THE ENAHORO I KNEW, BY BOLA TINUBU
In his reminiscence to the NADECO struggle, Tinubu enthused that 'Chief Enahoro gave his all.'
Also, he went down memory lane of Chief Enahoro's public life, from a youthful political agitator and journalist in the First Republic, his journalist record as the youngest person to edit a newspaper in Nigeria, his role through the Nigerian Civil War as Federal Commissioner of Information and his romance with conservative politics in the National Party of Nigeria (NPN) in the Second Republic.
Besides, he hailed Enahoro's championing of the restructuring of Nigeria into a proper federation by pushing for a Sovereign National Conference and his role as national chairman of the National Democratic Coalition (NADECO) after the annulment of the 12 June 1993 presidential election.
Aside this and perhaps for the for the first time, Tinubu revealed that the late nationalist lived in the Tinubu family house in Kakawa, Lagos, while he was a pupil at Kings College, Lagos.
He said 'he (Enahoro) used to live in our house at Kakawa, on Lagos Island, while he was at King's College in Lagos - but that was before I was born.'
In his tribute to the late elder statesman, he said 'it is sad that Chief Anthony Eromosele Enahoro, the great patriot who moved the motion for Nigeria's independence, is gone. He lived to grand old age and he contributed his quota till he breathed his last.'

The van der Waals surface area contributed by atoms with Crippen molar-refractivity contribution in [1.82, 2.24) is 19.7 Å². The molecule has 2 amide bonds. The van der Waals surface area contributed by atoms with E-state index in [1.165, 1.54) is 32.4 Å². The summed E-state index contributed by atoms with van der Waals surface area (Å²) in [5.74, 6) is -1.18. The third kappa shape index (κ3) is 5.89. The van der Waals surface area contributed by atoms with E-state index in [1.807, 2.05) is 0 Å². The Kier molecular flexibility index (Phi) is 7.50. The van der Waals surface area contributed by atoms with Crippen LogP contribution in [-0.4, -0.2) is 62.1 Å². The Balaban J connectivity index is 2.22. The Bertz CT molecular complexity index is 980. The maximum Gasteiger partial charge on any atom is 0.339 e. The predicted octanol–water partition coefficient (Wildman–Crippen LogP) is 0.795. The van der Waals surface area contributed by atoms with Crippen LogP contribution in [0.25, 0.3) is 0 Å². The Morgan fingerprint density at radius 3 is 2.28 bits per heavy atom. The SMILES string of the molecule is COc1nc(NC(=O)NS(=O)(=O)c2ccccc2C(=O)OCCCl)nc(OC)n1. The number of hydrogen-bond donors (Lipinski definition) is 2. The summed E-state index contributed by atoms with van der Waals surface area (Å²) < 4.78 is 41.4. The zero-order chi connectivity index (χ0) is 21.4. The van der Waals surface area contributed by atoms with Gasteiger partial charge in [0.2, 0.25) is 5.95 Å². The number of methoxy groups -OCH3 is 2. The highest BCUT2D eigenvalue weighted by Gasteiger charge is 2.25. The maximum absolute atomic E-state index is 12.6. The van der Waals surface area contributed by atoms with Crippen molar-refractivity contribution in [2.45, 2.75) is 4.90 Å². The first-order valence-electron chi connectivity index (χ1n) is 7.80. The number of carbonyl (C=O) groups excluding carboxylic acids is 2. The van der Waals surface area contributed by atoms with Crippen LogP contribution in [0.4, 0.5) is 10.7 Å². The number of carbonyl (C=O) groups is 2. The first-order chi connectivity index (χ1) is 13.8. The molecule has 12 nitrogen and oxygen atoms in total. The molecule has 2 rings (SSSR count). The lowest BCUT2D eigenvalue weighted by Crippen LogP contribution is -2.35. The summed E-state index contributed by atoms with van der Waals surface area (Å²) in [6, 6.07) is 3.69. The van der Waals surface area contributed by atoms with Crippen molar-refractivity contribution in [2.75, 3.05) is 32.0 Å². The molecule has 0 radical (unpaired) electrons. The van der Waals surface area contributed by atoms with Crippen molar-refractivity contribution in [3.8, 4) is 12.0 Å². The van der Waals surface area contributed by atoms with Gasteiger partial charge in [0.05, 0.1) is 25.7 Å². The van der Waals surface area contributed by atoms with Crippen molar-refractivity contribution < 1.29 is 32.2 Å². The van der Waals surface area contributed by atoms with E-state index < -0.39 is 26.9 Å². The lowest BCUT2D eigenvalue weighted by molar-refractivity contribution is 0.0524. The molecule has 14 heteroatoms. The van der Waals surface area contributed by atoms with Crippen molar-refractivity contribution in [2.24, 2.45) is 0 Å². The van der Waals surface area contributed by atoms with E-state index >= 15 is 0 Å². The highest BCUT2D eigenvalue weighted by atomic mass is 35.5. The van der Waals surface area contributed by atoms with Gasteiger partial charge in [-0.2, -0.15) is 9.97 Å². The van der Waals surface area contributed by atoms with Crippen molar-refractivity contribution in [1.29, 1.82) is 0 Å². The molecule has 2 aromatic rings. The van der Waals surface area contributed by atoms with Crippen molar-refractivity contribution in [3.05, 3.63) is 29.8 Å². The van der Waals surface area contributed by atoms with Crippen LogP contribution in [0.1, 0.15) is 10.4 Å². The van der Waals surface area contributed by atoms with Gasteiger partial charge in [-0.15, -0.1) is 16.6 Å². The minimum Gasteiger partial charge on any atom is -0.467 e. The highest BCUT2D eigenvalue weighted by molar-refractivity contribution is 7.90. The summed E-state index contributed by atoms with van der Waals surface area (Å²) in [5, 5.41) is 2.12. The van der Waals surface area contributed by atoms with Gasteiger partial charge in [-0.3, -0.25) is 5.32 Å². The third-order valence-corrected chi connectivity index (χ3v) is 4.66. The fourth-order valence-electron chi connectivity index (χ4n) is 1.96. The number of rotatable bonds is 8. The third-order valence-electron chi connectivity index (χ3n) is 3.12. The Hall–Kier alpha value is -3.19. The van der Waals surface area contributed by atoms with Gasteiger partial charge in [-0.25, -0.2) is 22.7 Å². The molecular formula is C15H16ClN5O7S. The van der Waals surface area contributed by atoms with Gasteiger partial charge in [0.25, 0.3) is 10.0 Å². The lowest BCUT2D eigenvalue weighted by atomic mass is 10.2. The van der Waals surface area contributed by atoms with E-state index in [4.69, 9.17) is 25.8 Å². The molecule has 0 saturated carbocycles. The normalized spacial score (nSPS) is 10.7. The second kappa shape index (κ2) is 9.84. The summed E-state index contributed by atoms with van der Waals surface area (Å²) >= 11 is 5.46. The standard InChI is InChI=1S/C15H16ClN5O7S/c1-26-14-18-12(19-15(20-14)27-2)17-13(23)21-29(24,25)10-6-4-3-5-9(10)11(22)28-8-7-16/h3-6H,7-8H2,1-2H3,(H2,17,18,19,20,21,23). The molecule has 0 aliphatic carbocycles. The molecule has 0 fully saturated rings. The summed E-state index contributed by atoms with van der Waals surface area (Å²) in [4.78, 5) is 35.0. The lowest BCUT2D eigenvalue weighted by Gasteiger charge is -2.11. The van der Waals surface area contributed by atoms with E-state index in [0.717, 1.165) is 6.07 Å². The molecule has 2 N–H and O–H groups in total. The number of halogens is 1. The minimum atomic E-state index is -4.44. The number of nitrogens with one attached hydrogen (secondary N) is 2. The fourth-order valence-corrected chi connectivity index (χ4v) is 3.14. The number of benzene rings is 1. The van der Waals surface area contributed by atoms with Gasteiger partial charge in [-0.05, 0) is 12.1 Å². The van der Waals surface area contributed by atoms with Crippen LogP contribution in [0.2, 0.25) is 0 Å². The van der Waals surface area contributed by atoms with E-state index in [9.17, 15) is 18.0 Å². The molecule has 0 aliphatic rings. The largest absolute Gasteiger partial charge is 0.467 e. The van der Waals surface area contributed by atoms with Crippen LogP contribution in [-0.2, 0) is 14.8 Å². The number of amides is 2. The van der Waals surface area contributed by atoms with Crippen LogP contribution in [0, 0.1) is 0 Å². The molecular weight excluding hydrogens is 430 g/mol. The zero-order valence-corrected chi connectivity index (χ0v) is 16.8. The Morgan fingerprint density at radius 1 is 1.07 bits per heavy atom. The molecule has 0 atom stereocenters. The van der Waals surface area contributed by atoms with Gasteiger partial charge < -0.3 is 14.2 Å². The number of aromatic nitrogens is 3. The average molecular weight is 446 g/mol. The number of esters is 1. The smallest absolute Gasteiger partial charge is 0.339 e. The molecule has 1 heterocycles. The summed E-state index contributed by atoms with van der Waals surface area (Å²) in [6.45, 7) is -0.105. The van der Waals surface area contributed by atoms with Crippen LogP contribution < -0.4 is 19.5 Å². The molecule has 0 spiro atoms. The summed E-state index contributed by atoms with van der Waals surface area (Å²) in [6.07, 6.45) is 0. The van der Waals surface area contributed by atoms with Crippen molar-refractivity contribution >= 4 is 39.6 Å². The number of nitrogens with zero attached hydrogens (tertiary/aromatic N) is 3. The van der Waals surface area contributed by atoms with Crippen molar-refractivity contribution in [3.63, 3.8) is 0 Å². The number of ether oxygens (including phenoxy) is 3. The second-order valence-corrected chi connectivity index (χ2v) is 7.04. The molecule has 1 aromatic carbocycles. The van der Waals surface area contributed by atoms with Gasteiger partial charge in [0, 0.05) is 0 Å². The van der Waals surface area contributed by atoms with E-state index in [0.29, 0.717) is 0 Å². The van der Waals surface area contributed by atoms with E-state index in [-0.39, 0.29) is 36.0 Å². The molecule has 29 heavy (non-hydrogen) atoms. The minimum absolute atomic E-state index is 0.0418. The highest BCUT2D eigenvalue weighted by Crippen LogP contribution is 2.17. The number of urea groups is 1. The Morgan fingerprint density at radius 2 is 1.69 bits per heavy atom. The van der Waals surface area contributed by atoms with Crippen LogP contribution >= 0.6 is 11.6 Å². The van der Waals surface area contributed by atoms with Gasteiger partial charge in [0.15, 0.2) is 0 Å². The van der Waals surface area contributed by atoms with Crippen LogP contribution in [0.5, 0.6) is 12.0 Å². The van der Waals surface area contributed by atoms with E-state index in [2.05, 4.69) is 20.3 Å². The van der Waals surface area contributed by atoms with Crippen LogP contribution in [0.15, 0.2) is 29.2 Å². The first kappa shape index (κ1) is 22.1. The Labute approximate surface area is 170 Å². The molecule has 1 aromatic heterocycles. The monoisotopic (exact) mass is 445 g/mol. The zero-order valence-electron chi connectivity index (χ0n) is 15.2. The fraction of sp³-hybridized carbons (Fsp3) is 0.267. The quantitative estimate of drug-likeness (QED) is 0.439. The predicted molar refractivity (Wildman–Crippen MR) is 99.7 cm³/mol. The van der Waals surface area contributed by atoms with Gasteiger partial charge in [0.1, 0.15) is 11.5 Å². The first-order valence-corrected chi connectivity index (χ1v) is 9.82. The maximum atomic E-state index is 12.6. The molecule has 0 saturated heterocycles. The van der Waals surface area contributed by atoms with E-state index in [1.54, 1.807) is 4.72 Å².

He, however, lamented that Nigeria still gropes around in her search for true federalism noting that 'it is sad that he exited, while Nigeria still grapples to make real democracy out of civil rule that is going into its twelfth year.'
On Enahoro's doggedness and consistency, the former governor explained that 'you might not always agree with him. But you can't doubt that he was a patriot of the highest crust. When democracy got threatened in our nation, during the jackboot Abacha years, he joined the younger elements, at great risks to his life, to fight the military to a standstill.'
'The result,' he stated, 'is the civil rule we all enjoy today.'
It is a pity that Nigeria never became the democracy of Chief Enahoro's dream. But that job is left for all of us he has left behind to do.'
Asked how best to help fulfil Enahoro's unfulfilled dream, he maintained that the task was clear, if not so simple.
According to him, 'we must ensure that the next general elections represent the will of the people. Every vote must count and be counted. The choice of the people must be installed to rule over them. That is the only way we can do tribute to the memory of this great Nigerian, who gave his all to the service of his country.'